ETFO members voted 93 percent in favour of holding a day of protest. Quoting the ballot: “The one-day political protest will occur only if the Liberal government votes to support at Second Reading a bill that strips collective agreements and/or interferes with the collective bargaining process.” At the time members voted, the assumption was that the bill would be introduced during the school year. In fact, it wasn’t. It was introduced during the summer. Honouring the all-member vote, we had a rally at Queen’s Park on August 28 at second reading. Nearly 15,000 ETFO members along with CUPE and OSSTF and other union and community allies demonstrated in front of the legislature. This was the day of protest. ETFO locals in the north who were unable to come to Queen’s Park had a very successful rally on the same day in Thunder Bay. Additional local or regional days of protest may occur during the school year.
What should members expect in the next collective agreement that begins in September 2014?
The provisions of the 2014 collective agreement will depend in large part on how members respond to the current attack on collective bargaining. The right of employees to bargain collectively without legislative interference has become a defining characteristic of a democratic society. It is a right that has been earned not given. The Premier has already said that the government intends to restructure salary grids in the 2014 collective agreements to effect savings. Given the current circumstances it is unclear what other rights the government may attack. The best way to safeguard the future of our profession is to stand strong now.
How should members be active in the coming weeks and months?
1. Push the pause button on voluntary activities
We believe members will want to make personal decisions about what voluntary services they can afford to provide beyond their legislated and contractual obligations given the Liberal government’s treatment of educators. It’s time to consider very carefully whether to “take a pause” on the voluntary activities that we undertake every day. We will focus on teaching students and ensuring student safety.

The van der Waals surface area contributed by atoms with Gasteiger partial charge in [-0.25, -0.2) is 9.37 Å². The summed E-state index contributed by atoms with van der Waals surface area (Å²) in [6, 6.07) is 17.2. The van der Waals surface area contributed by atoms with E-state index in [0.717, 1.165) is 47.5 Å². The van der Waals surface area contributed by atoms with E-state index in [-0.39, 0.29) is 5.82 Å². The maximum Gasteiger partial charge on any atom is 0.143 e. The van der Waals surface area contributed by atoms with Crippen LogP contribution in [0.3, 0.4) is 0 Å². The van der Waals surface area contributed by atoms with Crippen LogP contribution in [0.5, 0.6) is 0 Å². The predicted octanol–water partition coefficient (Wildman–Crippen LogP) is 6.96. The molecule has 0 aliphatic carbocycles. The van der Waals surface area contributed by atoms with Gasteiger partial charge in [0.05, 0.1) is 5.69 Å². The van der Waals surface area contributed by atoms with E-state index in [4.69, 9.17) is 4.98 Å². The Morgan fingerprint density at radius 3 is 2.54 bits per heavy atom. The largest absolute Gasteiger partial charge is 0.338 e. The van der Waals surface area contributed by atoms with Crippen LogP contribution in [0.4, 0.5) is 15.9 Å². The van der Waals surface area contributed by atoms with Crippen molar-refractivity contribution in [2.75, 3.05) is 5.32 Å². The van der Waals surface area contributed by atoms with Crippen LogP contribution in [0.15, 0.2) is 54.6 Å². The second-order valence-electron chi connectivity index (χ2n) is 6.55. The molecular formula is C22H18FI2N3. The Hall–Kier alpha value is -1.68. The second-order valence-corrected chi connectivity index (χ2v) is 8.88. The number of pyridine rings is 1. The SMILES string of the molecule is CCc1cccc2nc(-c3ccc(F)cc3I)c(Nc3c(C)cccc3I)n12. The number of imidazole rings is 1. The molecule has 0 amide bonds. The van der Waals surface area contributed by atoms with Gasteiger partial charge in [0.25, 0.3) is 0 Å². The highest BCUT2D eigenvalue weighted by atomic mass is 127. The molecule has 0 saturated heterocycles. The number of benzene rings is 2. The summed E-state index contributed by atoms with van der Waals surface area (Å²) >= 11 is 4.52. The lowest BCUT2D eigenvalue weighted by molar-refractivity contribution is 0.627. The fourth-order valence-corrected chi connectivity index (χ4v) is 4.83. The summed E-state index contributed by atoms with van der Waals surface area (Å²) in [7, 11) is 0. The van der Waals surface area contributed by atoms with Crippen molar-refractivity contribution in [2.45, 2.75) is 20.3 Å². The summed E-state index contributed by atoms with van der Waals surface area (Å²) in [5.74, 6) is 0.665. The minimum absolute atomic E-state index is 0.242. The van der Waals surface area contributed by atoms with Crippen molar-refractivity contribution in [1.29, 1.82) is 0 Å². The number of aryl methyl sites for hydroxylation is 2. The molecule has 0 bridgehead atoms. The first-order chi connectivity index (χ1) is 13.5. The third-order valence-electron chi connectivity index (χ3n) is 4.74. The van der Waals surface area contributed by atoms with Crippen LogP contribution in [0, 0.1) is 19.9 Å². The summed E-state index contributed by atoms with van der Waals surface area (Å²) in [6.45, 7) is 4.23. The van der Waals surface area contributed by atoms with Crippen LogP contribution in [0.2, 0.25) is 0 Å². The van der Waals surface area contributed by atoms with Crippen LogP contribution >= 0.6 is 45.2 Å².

2. Participate in McGuinty Mondays
To make sure that the Liberal government knows that we will not forget its treatment of educators, we have introduced “McGuinty Mondays.” On Mondays we are asking members to focus on the instruction and safety of students only, arrive at school no more than 30 minutes before class and stay no more than 30 minutes after. “Push the pause button” on meetings that you might otherwise have attended before or after the instructional day, during recess, on lunch breaks, or during preparation time. It is acceptable to attend meetings held during instructional time if release time is provided.
3. Get Political
Email, phone, visit local MPPs regularly to express your outrage at the government’s actions. Let the government know that it is not business as usual, and that you will not sit quietly as your rights are taken away. Plan now for the next election.
4. Exercise your rights by voting to approve strike action at local strike vote meetings.
5. Stay in touch
We are at the beginning of a long fight – one that includes legal challenges, strike votes, and other actions to defend our democratic rights. This situation is changing all the time. Make sure that you visit the controlyourfuture.ca website regularly, subscribe to the electronic newsletter, and stay in touch with your local. Solidarity and sustained action are essential to fend off further actions and regain our rights.
A session at a conference I recently attended focused on a provocative and compelling new report from the Commission on the Whole Child, fo